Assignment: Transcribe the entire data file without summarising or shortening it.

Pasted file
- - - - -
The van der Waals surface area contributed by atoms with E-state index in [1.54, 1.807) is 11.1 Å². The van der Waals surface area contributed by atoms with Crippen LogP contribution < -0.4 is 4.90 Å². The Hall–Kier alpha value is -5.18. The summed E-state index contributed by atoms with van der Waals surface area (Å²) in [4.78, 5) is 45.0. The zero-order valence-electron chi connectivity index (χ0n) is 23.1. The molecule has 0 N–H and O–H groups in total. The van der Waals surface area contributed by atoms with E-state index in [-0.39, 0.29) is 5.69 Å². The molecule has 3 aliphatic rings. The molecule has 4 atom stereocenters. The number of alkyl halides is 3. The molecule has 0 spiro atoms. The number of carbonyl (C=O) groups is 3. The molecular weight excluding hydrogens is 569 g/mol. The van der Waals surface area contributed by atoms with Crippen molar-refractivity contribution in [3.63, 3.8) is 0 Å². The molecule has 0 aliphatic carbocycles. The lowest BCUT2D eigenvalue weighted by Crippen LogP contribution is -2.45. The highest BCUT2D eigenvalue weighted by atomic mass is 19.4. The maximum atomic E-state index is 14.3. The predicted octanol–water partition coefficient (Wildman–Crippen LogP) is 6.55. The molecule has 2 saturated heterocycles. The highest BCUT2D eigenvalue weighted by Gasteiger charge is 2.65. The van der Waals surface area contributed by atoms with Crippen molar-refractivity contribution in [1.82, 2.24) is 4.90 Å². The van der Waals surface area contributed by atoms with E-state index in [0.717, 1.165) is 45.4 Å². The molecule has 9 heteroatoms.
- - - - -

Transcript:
The van der Waals surface area contributed by atoms with E-state index in [1.54, 1.807) is 11.1 Å². The van der Waals surface area contributed by atoms with Crippen LogP contribution < -0.4 is 4.90 Å². The Hall–Kier alpha value is -5.18. The summed E-state index contributed by atoms with van der Waals surface area (Å²) in [4.78, 5) is 45.0. The zero-order valence-electron chi connectivity index (χ0n) is 23.1. The molecule has 0 N–H and O–H groups in total. The van der Waals surface area contributed by atoms with E-state index in [-0.39, 0.29) is 5.69 Å². The molecule has 3 aliphatic rings. The molecule has 4 atom stereocenters. The number of alkyl halides is 3. The molecule has 0 spiro atoms. The number of carbonyl (C=O) groups is 3. The molecular weight excluding hydrogens is 569 g/mol. The van der Waals surface area contributed by atoms with Crippen molar-refractivity contribution in [3.63, 3.8) is 0 Å². The molecule has 0 aliphatic carbocycles. The lowest BCUT2D eigenvalue weighted by Crippen LogP contribution is -2.45. The highest BCUT2D eigenvalue weighted by atomic mass is 19.4. The maximum atomic E-state index is 14.3. The predicted octanol–water partition coefficient (Wildman–Crippen LogP) is 6.55. The molecule has 2 saturated heterocycles. The highest BCUT2D eigenvalue weighted by Gasteiger charge is 2.65. The van der Waals surface area contributed by atoms with Crippen molar-refractivity contribution in [1.82, 2.24) is 4.90 Å². The van der Waals surface area contributed by atoms with E-state index in [0.717, 1.165) is 45.4 Å². The molecule has 9 heteroatoms.